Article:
On October 9, 2006, seismometers around the world picked up a magnitude 4.2 event located in northeastern North Korea. Considering that an average of 20 earthquakes that size or larger occur every day, seismologists might not have immediately singled out this incident had not North Korea's leader, Kim Jong Il, promised an underground nuclear test.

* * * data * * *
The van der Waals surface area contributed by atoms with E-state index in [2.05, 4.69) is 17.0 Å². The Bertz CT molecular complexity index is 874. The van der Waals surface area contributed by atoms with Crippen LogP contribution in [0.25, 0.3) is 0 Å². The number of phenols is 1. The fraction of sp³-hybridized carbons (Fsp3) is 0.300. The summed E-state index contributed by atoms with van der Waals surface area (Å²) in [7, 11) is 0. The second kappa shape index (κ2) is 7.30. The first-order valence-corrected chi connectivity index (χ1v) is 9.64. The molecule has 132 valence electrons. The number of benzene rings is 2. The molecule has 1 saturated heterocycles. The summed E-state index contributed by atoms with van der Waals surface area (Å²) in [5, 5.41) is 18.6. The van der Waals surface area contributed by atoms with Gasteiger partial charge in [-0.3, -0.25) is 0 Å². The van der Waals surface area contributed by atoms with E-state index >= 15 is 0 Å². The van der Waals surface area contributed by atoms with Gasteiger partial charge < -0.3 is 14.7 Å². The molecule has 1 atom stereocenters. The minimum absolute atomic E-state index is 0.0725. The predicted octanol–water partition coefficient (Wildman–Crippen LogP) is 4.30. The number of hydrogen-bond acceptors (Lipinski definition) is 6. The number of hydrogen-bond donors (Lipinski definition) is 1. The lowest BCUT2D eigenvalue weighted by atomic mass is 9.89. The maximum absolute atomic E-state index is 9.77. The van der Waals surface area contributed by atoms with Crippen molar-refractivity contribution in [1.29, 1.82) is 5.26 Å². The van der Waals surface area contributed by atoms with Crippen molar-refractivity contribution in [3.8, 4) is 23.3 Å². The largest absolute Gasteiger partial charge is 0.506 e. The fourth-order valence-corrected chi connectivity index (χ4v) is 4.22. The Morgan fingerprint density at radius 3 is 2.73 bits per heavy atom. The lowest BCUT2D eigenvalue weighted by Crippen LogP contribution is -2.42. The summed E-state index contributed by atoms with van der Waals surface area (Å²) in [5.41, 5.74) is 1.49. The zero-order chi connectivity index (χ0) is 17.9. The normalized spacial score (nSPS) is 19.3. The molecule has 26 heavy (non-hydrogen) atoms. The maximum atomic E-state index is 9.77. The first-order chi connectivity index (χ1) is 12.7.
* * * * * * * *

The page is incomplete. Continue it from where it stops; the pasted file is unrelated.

Although seismometers could not conclusively confirm the nature or size of the explosion, they did indicate that the bomb was more fizzle than blast. Perhaps more important, they showed that as long as the geology of the region is well known, local sensors can accurately distinguish even small detonations from earthquakes.
This article was originally published with the title Seismic Sentries.